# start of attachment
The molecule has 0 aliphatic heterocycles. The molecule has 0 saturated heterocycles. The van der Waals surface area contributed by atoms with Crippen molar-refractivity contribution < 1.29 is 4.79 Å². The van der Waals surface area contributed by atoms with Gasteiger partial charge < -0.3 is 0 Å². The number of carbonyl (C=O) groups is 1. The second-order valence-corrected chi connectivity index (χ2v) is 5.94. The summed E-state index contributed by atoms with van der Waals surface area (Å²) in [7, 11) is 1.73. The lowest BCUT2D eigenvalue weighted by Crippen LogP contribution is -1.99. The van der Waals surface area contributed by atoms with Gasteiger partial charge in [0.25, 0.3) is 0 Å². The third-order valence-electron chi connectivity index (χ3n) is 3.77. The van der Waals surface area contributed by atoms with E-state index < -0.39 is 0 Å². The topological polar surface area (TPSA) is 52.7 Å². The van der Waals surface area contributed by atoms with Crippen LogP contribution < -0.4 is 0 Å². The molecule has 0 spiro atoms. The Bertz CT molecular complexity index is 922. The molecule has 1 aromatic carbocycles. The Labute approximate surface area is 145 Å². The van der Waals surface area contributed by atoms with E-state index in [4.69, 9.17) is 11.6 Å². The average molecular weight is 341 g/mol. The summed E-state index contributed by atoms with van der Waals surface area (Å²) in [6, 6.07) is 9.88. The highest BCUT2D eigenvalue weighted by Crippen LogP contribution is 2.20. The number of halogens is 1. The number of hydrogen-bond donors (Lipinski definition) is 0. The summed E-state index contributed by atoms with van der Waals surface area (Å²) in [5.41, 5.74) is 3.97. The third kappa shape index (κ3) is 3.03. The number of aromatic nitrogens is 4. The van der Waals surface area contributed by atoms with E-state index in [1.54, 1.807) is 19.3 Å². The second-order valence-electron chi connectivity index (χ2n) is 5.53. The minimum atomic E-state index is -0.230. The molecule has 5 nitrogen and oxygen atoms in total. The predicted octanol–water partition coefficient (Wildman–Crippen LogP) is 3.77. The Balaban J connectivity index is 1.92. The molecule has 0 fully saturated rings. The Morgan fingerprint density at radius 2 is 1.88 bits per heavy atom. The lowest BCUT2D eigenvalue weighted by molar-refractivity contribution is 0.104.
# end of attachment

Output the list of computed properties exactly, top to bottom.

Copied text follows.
The molecule has 0 aliphatic heterocycles. The molecule has 0 saturated heterocycles. The van der Waals surface area contributed by atoms with Crippen molar-refractivity contribution < 1.29 is 4.79 Å². The van der Waals surface area contributed by atoms with Gasteiger partial charge < -0.3 is 0 Å². The number of carbonyl (C=O) groups is 1. The second-order valence-corrected chi connectivity index (χ2v) is 5.94. The summed E-state index contributed by atoms with van der Waals surface area (Å²) in [7, 11) is 1.73. The lowest BCUT2D eigenvalue weighted by Crippen LogP contribution is -1.99. The van der Waals surface area contributed by atoms with Gasteiger partial charge in [0.25, 0.3) is 0 Å². The third-order valence-electron chi connectivity index (χ3n) is 3.77. The van der Waals surface area contributed by atoms with E-state index < -0.39 is 0 Å². The topological polar surface area (TPSA) is 52.7 Å². The van der Waals surface area contributed by atoms with Crippen LogP contribution < -0.4 is 0 Å². The molecule has 0 spiro atoms. The Bertz CT molecular complexity index is 922. The molecule has 1 aromatic carbocycles. The Labute approximate surface area is 145 Å². The van der Waals surface area contributed by atoms with E-state index in [4.69, 9.17) is 11.6 Å². The average molecular weight is 341 g/mol. The summed E-state index contributed by atoms with van der Waals surface area (Å²) in [6, 6.07) is 9.88. The highest BCUT2D eigenvalue weighted by Crippen LogP contribution is 2.20. The number of halogens is 1. The number of hydrogen-bond donors (Lipinski definition) is 0. The summed E-state index contributed by atoms with van der Waals surface area (Å²) in [5.41, 5.74) is 3.97. The third kappa shape index (κ3) is 3.03. The number of aromatic nitrogens is 4. The van der Waals surface area contributed by atoms with E-state index in [1.54, 1.807) is 19.3 Å². The second-order valence-electron chi connectivity index (χ2n) is 5.53. The minimum atomic E-state index is -0.230. The molecule has 5 nitrogen and oxygen atoms in total. The predicted octanol–water partition coefficient (Wildman–Crippen LogP) is 3.77. The Balaban J connectivity index is 1.92. The molecule has 0 fully saturated rings. The Morgan fingerprint density at radius 2 is 1.88 bits per heavy atom. The lowest BCUT2D eigenvalue weighted by molar-refractivity contribution is 0.104.